In our previous article, What does independence mean?, we discuss the general benefits of being an independent contractor -greater freedom, greater flexibility, more control, and more money. It may sound like an ideal job but the reality is it is not for everyone. The corporate world needs both the stability and steadiness of traditional employees and the unique project driven skills only independent contractors can provide on an on-demand basis.
There’s a place for everything and everything in its place as Benjamin Franklin appropriately said. This doesn’t just apply to things it also applies to people in the workplace, relatively speaking. Where you fit now may be much different from where you fit three years from now. Right now, you could be the perfect employee. In the future, after you’ve built a strong network of connections, developed your skills to mastery, and have the financial and emotional confidence to adequately manage change and uncertainty, than you may be ready to be an independent contractor. For some, it takes years to reach this point, for others it comes quick and instinctively.
If you answer yes to all of the questions below, then independent contracting may be your calling.
- Are you comfortable with change and uncertainty? For example, if your project ends abruptly, are you mentally and financially prepared to endure gaps between projects?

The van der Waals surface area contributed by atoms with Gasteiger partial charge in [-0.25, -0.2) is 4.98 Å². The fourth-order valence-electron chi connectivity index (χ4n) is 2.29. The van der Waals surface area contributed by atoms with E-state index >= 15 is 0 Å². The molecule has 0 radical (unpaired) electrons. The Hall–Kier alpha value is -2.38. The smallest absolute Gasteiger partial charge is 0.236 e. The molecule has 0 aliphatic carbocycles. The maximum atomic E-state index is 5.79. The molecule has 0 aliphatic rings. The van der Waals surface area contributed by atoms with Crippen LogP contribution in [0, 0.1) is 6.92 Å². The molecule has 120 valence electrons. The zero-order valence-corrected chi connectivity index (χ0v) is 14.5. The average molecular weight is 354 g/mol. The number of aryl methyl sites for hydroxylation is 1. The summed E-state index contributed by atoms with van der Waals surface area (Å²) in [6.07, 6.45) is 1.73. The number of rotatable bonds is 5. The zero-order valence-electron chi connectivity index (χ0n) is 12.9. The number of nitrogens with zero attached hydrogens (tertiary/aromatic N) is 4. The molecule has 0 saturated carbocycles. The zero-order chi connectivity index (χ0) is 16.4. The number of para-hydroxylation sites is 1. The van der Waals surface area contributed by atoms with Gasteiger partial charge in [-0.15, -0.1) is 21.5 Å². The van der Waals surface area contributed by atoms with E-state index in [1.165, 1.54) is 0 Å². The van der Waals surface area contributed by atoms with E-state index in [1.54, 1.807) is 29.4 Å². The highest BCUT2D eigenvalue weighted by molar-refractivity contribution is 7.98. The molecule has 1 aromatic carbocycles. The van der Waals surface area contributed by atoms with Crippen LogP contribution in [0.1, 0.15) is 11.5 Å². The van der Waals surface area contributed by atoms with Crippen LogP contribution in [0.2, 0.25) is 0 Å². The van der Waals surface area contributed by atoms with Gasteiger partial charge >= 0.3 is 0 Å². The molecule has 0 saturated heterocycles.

- Are you and your family prepared for the risks? For example, if you are the primary income provider in your family, are you adequately insured in case something happens to you?
- Are you comfortable with the social aspect of independent contracting? Many successful independent contractors believe that their biggest asset is their network of connections.
- Can you effectively manage various business responsibilities? If you are a 1099 or corp-to-corp contractor, are you prepared to handle the bookkeeping, taxes, legal, health insurance, and administrative duties that come along with being self-employed? If not you, then can you afford to hire someone to help you?
- Are you a master at what you do? People will be looking at you as the authority of your skillset. Are you confident with your skills? Can you adequately perform when asked? Can you prove it?
- To be a true independent maven, you must be able to effectively manage all of the above.